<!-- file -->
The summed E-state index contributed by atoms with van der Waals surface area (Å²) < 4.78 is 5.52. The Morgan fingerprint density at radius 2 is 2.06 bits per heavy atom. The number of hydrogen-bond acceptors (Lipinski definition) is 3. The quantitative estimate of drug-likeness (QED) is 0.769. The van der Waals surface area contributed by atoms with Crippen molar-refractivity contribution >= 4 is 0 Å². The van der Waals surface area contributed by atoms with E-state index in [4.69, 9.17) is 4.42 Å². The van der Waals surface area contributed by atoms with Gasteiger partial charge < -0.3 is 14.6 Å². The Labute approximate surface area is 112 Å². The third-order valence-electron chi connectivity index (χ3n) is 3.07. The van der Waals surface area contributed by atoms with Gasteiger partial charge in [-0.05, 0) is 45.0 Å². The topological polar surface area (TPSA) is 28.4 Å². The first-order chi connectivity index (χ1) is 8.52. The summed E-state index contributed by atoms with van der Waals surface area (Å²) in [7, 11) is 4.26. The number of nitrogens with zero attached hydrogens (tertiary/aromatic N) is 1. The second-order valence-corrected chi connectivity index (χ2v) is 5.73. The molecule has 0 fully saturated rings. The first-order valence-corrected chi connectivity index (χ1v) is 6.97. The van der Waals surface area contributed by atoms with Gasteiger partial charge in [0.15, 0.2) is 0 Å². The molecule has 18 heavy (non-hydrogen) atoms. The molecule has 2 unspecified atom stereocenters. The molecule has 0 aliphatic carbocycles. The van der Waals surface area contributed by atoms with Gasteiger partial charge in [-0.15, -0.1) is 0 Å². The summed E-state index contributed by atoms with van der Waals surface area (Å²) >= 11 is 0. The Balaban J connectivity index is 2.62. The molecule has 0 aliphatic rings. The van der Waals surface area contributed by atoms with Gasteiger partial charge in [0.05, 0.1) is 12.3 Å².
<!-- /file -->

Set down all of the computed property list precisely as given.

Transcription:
The summed E-state index contributed by atoms with van der Waals surface area (Å²) < 4.78 is 5.52. The Morgan fingerprint density at radius 2 is 2.06 bits per heavy atom. The number of hydrogen-bond acceptors (Lipinski definition) is 3. The quantitative estimate of drug-likeness (QED) is 0.769. The van der Waals surface area contributed by atoms with Crippen molar-refractivity contribution >= 4 is 0 Å². The van der Waals surface area contributed by atoms with E-state index in [4.69, 9.17) is 4.42 Å². The van der Waals surface area contributed by atoms with Gasteiger partial charge < -0.3 is 14.6 Å². The Labute approximate surface area is 112 Å². The third-order valence-electron chi connectivity index (χ3n) is 3.07. The van der Waals surface area contributed by atoms with Gasteiger partial charge in [-0.05, 0) is 45.0 Å². The topological polar surface area (TPSA) is 28.4 Å². The first-order chi connectivity index (χ1) is 8.52. The summed E-state index contributed by atoms with van der Waals surface area (Å²) in [7, 11) is 4.26. The number of nitrogens with zero attached hydrogens (tertiary/aromatic N) is 1. The second-order valence-corrected chi connectivity index (χ2v) is 5.73. The molecule has 0 fully saturated rings. The first-order valence-corrected chi connectivity index (χ1v) is 6.97. The van der Waals surface area contributed by atoms with Gasteiger partial charge in [0.15, 0.2) is 0 Å². The molecule has 18 heavy (non-hydrogen) atoms. The molecule has 2 unspecified atom stereocenters. The molecule has 0 aliphatic carbocycles. The van der Waals surface area contributed by atoms with Gasteiger partial charge in [-0.15, -0.1) is 0 Å². The summed E-state index contributed by atoms with van der Waals surface area (Å²) >= 11 is 0. The Balaban J connectivity index is 2.62. The molecule has 0 aliphatic rings. The van der Waals surface area contributed by atoms with Gasteiger partial charge in [0.05, 0.1) is 12.3 Å².